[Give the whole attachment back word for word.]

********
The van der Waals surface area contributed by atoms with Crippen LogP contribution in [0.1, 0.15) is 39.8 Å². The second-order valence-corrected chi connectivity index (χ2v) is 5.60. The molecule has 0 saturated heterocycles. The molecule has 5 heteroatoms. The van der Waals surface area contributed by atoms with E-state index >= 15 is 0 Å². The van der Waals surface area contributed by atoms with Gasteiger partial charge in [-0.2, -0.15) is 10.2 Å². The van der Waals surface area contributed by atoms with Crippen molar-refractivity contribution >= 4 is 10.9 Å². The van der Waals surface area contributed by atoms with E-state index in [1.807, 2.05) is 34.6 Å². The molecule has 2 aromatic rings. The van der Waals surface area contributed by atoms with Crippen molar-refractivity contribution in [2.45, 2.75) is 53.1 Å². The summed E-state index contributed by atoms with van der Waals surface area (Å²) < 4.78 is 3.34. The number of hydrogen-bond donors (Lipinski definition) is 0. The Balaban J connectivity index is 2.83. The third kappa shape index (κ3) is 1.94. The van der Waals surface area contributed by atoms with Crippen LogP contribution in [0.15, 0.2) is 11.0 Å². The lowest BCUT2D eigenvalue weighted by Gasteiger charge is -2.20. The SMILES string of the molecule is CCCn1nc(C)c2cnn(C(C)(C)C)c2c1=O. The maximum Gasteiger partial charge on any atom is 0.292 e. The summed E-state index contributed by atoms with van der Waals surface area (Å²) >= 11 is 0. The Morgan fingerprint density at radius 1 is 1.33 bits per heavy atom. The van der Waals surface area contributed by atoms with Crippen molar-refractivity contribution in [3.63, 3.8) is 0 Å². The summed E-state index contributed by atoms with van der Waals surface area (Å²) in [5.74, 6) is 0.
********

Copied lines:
The van der Waals surface area contributed by atoms with Crippen LogP contribution in [0.1, 0.15) is 39.8 Å². The second-order valence-corrected chi connectivity index (χ2v) is 5.60. The molecule has 0 saturated heterocycles. The molecule has 5 heteroatoms. The van der Waals surface area contributed by atoms with E-state index >= 15 is 0 Å². The van der Waals surface area contributed by atoms with Gasteiger partial charge in [-0.2, -0.15) is 10.2 Å². The van der Waals surface area contributed by atoms with Crippen molar-refractivity contribution >= 4 is 10.9 Å². The van der Waals surface area contributed by atoms with E-state index in [1.807, 2.05) is 34.6 Å². The molecule has 2 aromatic rings. The van der Waals surface area contributed by atoms with Crippen molar-refractivity contribution in [2.45, 2.75) is 53.1 Å². The summed E-state index contributed by atoms with van der Waals surface area (Å²) < 4.78 is 3.34. The number of hydrogen-bond donors (Lipinski definition) is 0. The Balaban J connectivity index is 2.83. The third kappa shape index (κ3) is 1.94. The van der Waals surface area contributed by atoms with Crippen LogP contribution in [0.15, 0.2) is 11.0 Å². The lowest BCUT2D eigenvalue weighted by Gasteiger charge is -2.20. The SMILES string of the molecule is CCCn1nc(C)c2cnn(C(C)(C)C)c2c1=O. The maximum Gasteiger partial charge on any atom is 0.292 e. The summed E-state index contributed by atoms with van der Waals surface area (Å²) >= 11 is 0. The Morgan fingerprint density at radius 1 is 1.33 bits per heavy atom. The van der Waals surface area contributed by atoms with Crippen molar-refractivity contribution in [3.63, 3.8) is 0 Å². The summed E-state index contributed by atoms with van der Waals surface area (Å²) in [5.74, 6) is 0.